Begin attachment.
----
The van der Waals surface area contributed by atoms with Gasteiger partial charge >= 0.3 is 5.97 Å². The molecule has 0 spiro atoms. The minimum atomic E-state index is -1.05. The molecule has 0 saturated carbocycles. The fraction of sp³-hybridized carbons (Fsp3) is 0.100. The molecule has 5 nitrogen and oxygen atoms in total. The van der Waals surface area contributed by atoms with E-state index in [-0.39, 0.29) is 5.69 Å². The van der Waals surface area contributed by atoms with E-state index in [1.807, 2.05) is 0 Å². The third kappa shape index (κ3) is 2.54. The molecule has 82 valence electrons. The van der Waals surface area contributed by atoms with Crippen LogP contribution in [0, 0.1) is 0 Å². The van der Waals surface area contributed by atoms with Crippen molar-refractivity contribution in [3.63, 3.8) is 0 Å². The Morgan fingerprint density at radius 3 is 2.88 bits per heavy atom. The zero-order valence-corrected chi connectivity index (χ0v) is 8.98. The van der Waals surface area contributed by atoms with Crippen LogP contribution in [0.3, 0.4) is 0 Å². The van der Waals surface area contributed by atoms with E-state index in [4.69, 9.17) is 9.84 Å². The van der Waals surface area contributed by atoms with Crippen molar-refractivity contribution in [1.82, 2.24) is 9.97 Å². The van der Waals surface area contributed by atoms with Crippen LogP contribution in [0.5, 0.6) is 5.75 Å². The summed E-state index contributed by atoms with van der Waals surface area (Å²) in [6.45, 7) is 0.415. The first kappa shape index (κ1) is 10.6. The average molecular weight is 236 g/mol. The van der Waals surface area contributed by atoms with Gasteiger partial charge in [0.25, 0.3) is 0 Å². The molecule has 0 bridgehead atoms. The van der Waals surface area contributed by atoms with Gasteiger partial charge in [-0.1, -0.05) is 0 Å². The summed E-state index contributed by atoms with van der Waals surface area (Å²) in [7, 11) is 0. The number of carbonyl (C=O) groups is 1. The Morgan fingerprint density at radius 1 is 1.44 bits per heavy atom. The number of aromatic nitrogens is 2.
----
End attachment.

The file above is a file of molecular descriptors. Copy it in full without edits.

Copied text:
The van der Waals surface area contributed by atoms with Gasteiger partial charge >= 0.3 is 5.97 Å². The molecule has 0 spiro atoms. The minimum atomic E-state index is -1.05. The molecule has 0 saturated carbocycles. The fraction of sp³-hybridized carbons (Fsp3) is 0.100. The molecule has 5 nitrogen and oxygen atoms in total. The van der Waals surface area contributed by atoms with E-state index in [-0.39, 0.29) is 5.69 Å². The van der Waals surface area contributed by atoms with E-state index in [1.807, 2.05) is 0 Å². The third kappa shape index (κ3) is 2.54. The molecule has 82 valence electrons. The van der Waals surface area contributed by atoms with Crippen LogP contribution in [0, 0.1) is 0 Å². The van der Waals surface area contributed by atoms with Crippen molar-refractivity contribution in [3.63, 3.8) is 0 Å². The Morgan fingerprint density at radius 3 is 2.88 bits per heavy atom. The zero-order valence-corrected chi connectivity index (χ0v) is 8.98. The van der Waals surface area contributed by atoms with Crippen LogP contribution in [0.3, 0.4) is 0 Å². The van der Waals surface area contributed by atoms with E-state index in [4.69, 9.17) is 9.84 Å². The van der Waals surface area contributed by atoms with Crippen molar-refractivity contribution in [1.82, 2.24) is 9.97 Å². The van der Waals surface area contributed by atoms with Crippen LogP contribution in [0.5, 0.6) is 5.75 Å². The summed E-state index contributed by atoms with van der Waals surface area (Å²) in [6.45, 7) is 0.415. The first kappa shape index (κ1) is 10.6. The average molecular weight is 236 g/mol. The van der Waals surface area contributed by atoms with Gasteiger partial charge in [0.25, 0.3) is 0 Å². The molecule has 0 bridgehead atoms. The van der Waals surface area contributed by atoms with Gasteiger partial charge in [-0.1, -0.05) is 0 Å². The summed E-state index contributed by atoms with van der Waals surface area (Å²) in [7, 11) is 0. The number of carbonyl (C=O) groups is 1. The Morgan fingerprint density at radius 1 is 1.44 bits per heavy atom. The number of aromatic nitrogens is 2.